The tragedy of the luxury liner RMS Titanic foundering on her maiden voyage a hundred years ago has fascinated people for generations.
There are stories of heroism, cowardice, loyalty, leadership and love in the three hours after the ship struck an iceberg and sank to the bottom of the ocean.
But as the centenary of the ship’s sinking approaches, one story has taken on a special meaning for a Bristol teenager.
Charlotte Woodward discovered last year that her great-great-great-uncle was the cellist in the band who famously took their instruments on to the ship’s deck and “played on” as the waves lapped around their ankles.
John Wesley Woodward was 32 years old when he went down with the doomed White Star liner and it is in his memory that his great-great-great-niece will take part in a musical tribute to the 1,517 people who died on April 15 1912.
The 13-year-old, who plays the violin and piano and has singing lessons, has been chosen to take part in a special centenary remembrance concert.
The young musician, who attends Redland Green School, is unable to play the violin in the specially-written concert, The Wreck Of The Titanic, but will be singing in the choir.
“It’s really cool to be involved, knowing my own great- great-great-uncle was the man who was playing the cello on the deck as the ship sank,” Charlotte said.
The eight band members performed below decks for as long as possible after the ship hit the iceberg but were forced to move to the deck, where they carried as panic grew around them.
Witness accounts reveal the musicians made no attempt to push their way on to the lifeboats themselves, making the decision to continue playing to try to calm down the crowd.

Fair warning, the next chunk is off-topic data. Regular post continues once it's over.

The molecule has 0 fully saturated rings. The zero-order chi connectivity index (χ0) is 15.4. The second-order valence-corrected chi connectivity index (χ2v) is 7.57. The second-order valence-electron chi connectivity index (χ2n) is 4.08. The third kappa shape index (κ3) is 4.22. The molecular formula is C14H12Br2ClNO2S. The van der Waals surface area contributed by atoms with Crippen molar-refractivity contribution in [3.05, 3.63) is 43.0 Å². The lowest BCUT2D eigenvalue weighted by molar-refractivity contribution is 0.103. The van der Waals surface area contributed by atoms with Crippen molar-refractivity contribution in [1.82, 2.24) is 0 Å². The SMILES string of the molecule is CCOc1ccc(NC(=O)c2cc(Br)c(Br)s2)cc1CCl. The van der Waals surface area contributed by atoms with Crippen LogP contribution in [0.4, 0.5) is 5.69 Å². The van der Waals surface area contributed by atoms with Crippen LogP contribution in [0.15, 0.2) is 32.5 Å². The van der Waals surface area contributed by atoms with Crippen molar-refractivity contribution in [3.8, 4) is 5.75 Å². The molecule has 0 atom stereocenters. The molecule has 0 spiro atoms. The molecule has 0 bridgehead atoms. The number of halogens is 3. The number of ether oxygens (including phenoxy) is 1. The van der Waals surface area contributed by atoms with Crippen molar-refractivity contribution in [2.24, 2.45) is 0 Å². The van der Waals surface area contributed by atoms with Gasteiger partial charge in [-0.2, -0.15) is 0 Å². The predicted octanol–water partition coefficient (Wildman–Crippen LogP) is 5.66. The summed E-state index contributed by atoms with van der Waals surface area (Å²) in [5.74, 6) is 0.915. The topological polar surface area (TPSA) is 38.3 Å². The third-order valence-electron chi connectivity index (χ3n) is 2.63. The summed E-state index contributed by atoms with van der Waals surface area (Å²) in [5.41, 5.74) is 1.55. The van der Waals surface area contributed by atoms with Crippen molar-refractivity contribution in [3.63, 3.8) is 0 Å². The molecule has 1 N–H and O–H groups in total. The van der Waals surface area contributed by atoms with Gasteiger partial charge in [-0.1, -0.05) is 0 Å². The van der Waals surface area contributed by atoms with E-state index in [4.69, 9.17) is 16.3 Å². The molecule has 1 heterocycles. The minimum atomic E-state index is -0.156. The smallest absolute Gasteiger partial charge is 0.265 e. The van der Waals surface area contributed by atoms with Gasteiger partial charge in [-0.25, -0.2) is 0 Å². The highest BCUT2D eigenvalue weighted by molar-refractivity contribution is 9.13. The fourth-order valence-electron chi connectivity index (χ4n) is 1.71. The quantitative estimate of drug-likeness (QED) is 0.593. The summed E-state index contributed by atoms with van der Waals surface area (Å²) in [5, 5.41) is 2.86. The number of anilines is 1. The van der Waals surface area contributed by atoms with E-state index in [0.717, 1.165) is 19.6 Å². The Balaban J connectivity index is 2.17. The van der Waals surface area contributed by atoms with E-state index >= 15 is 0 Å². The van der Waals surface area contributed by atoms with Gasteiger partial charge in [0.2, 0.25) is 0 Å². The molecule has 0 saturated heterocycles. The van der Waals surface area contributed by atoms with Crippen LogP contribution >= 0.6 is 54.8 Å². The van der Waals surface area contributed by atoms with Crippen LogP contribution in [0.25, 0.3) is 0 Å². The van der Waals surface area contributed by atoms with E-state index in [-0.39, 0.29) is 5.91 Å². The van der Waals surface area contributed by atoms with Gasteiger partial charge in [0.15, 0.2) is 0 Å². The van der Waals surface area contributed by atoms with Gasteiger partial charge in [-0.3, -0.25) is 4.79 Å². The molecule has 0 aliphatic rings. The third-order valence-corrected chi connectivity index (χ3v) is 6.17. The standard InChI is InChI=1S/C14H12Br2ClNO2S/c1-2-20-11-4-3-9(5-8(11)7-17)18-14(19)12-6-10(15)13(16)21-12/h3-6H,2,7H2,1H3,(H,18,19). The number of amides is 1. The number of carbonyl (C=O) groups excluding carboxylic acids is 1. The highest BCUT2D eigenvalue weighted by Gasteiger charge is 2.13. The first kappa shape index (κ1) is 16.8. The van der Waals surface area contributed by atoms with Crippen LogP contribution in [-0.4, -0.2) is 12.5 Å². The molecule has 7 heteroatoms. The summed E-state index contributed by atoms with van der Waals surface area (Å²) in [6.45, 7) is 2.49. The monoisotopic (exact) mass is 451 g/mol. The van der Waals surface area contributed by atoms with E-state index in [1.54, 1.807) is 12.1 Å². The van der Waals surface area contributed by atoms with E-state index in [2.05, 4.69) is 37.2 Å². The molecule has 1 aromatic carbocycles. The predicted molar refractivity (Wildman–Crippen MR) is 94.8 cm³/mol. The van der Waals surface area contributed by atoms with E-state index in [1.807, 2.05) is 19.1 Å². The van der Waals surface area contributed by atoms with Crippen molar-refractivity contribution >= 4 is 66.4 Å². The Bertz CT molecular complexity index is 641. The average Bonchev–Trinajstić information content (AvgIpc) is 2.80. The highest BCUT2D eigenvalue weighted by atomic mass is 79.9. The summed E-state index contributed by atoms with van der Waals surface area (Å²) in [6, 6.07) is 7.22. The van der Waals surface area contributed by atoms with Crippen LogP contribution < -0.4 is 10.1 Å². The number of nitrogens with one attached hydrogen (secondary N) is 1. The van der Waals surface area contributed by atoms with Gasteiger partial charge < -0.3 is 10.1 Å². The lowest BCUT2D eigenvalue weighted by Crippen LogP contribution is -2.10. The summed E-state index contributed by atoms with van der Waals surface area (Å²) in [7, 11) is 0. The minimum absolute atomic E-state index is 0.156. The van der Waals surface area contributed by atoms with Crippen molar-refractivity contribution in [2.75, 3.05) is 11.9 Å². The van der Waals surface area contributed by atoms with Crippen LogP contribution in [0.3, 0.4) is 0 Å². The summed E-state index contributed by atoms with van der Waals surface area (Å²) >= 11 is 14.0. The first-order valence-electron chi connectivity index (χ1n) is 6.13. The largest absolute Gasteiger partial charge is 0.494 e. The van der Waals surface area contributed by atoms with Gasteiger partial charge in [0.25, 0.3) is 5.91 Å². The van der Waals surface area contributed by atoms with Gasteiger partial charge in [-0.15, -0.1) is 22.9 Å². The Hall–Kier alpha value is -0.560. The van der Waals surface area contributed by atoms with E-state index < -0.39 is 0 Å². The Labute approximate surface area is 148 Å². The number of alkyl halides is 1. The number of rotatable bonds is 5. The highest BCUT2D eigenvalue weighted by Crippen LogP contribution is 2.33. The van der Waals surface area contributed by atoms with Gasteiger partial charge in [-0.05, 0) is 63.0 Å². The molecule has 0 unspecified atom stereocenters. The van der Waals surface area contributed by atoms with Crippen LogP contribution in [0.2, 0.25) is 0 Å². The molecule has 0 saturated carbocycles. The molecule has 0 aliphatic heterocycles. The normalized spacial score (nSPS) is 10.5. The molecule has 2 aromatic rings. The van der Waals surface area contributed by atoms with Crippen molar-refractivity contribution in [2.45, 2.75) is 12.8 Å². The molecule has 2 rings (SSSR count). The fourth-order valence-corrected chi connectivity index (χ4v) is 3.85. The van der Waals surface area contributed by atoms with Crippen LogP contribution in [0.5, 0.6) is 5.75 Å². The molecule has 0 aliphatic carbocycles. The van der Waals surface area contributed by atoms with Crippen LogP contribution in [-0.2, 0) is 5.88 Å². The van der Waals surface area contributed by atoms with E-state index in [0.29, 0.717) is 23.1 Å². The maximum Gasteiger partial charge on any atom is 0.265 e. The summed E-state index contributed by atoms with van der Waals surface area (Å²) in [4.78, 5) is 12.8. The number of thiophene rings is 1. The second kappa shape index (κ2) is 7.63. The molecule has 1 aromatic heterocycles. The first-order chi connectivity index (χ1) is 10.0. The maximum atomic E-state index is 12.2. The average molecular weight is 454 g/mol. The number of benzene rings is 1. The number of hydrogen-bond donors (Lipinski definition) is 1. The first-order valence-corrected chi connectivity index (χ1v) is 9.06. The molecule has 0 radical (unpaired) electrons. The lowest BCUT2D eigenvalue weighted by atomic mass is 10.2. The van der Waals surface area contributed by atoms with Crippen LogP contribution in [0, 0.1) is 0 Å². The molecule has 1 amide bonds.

“I think it’s very inspirational and I’m quite proud of what he did,” Charlotte said.
“You can watch back the movie and feel that you’re actually part of it because you actually have a link towards it.”
Speaking about her great-great-grandfather’s brother, she added: “It’s said that he was a very thorough and conscientious musician. Their instruments were the closest things to them and I think they loved playing so much that they just thought that they’d like to spend their last minutes doing what they loved.”
Charlotte plays violin with the Bristol Schools Concert Orchestra and is now considering taking up a third instrument in light of her family connections.
“If I could, I’d like to learn to play the cello now after hearing the news, but I think I’ll stick with the violin for now,” she said.
Charlotte’s parents Mark, a surgeon at Bristol Children’s Hospital, and Sarah, a GP, discovered that Mr Woodward’s great-great uncle had been a Titanic victim only last year.
The family were contacted by author Steve Turner, who was writing a book called The Band That Played On, about the musicians’ tragic story.